Michael C. Kalton
University of Washington, Tacoma
Published as a chapter of Confucianism and Ecology, Mary Evelyn Tucker and John Berthrong, eds. Cambridge: Harvard University Center for the Study of World Religions, 1998. Reprinted in Journal of Chinese Philosophy, 1998
Before the twentieth century, Confucians used the classics, Chu Hsi, T'oegye, Yulgok, and the whole tradition as a resource from which to think as they addressed the problems and needs of their lives and times. Since the arrival of modernity, however, these have become less a resource for new thinking by engaged intellectuals and more an object and end of study in themselves; they are now the special preserve of specialists in East Asian intellectual history, philosophy, or comparative religiony. The heritage of the Confucian tradition also continues to contribute greatly and constructively to forming the distinctive and vital cultures of modern East Asian societies. This is a vestigial vitality, however, a living off of past wealth. It is conservative in the best sense, preserving the excellence of the past and using it to inform and enrich the present. But preservationism does not challenge, stimulate, and attract the best talents of the times, nor is it an adequate response to new questions and problems of a sort that could not have been imagined even fifty years ago.
More than ever before as we approach the twenty-first century the world requires meaningful and useful resources from which to think, to envision the meaning of our conduct and find guidance for action, policies, and decisions. I am convinced that of all the traditions I deal with as a teacher of comparative religion and philosophy, Confucians have fashioned over the centuries a resource uniquely apt to the present world situation. It deserves to be known, utilized for reflection and self-cultivation, and extended--not to fill the world with "Confucians" and glorify a tradition, but because it is a precious resource that can help us at a point where we sorely need help.
This paper grows out of my experience teaching in a completely interdisciplinary undergraduate program for the last six years. The program offers me the liberty of following my interests and forming courses around important issues, with little regard for the boundaries of conventional academic disciplines. From my background specialization in Comparative Religion I am especially interested in world views, the most fundamental assumptions people make in order to make sense of the world and of their own existence. As an American, it has always been natural for me to use contemporary America as a comparative reference point in my reflection and teaching, and in the last few years my courses have come increasingly to deal with the changes and challenges confronting the fundamental assumptions of the modern western world view.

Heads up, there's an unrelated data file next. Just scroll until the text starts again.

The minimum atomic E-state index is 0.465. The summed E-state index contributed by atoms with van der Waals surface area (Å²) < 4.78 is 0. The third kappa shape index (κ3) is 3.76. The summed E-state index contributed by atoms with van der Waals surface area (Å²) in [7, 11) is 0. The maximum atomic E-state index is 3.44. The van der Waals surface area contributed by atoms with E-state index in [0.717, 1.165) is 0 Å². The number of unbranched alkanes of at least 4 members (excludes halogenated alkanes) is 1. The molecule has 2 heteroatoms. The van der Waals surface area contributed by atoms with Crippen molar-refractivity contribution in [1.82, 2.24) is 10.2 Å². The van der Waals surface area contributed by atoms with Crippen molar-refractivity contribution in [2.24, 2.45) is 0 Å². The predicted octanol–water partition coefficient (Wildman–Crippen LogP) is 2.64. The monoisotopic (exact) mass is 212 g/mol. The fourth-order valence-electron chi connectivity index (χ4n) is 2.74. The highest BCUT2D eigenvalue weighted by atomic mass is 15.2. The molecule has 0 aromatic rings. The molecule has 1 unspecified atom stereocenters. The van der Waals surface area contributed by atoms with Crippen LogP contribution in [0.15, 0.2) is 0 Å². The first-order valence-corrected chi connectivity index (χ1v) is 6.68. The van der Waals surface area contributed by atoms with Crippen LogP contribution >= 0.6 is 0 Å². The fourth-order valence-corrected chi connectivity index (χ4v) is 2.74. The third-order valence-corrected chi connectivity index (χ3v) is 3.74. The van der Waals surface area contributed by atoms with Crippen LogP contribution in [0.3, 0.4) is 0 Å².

Developing such courses has put new kinds of books on my shelf: alongside books on Hinduism, Buddhism, and Confucianism, there is a section on quantum physics and cosmology for my course on God and the New Physics. Next to those are books on the environment, biology, and ecology for my Environmental Ethics course. And finally there is a mixture of social, economic and political thought that go into a course entitled The End of the Modern World.
These may sound like an odd assortment of courses to be taught by a scholar whose academic research and publication for over twenty years has been focussed on the Neo-Confucian tradition. I have found, however, that time and again it is the Confucian shape of my mind that gives me an especially useful perspective as I deal with these new materials. Patterns of thought familiar to anyone who studies the Neo-Confucian tradition have an unexpected currency in the contemporary world: they disclose hidden implications in common assumptions, point to paths around basic conceptual difficulties, and open up promising new approaches.
I have in this respect used my Neo-Confucian background continually. At the same time I have also been acutely aware that I could not directly use the concepts in which Neo-Confucians crystallized these deep patterns of thought. Central concepts, such as li and ch'i, human nature, the original nature, the Tao, or the Five Relationships, in their conventional Confucian form, have remained the kind of thing I can really teach only in courses dealing with Confucianism or the East Asian tradition. Somehow knowing these things gives me a unique resource for thinking and teaching about contemporary issues, but the concepts themselves do not easily enter into contemporary discourse; their shape is still premodern.
If the Confucian resource is again taken up by newly self-aware East Asian thinkers or discovered and utilized by probing minds in the West, it will surely be transformed, graced with a renewed conceptual vocabulary related to streams of thought and understanding unknown to the past. That is what happened in China's Han dynasty (206 B.C.E.-220 C.E.), when Confucius' best insights were put together with yin-yang and Five Agents cosmological thought to make a grand unified vision suitable to the scope of the newly unified world of imperial China. And again in the Sung dynasty (960-1279) minds accustomed to centuries of Buddhism discovered new ascetical theory for the cultivation of the mind-and-heart and replaced Buddhist enlightenment with the attainment of sagehood as the goal of their spiritual quest. This "Neo-Confucian" development was supported by the elaboration of a metaphysics of li and ch'i, a new intellectual framework for a tradition which had not previously felt the need for systematic metaphysical thinking. In each case, the renewed tradition became the place for the best minds and spirits of the age to do their thinking and pursue their cultivation.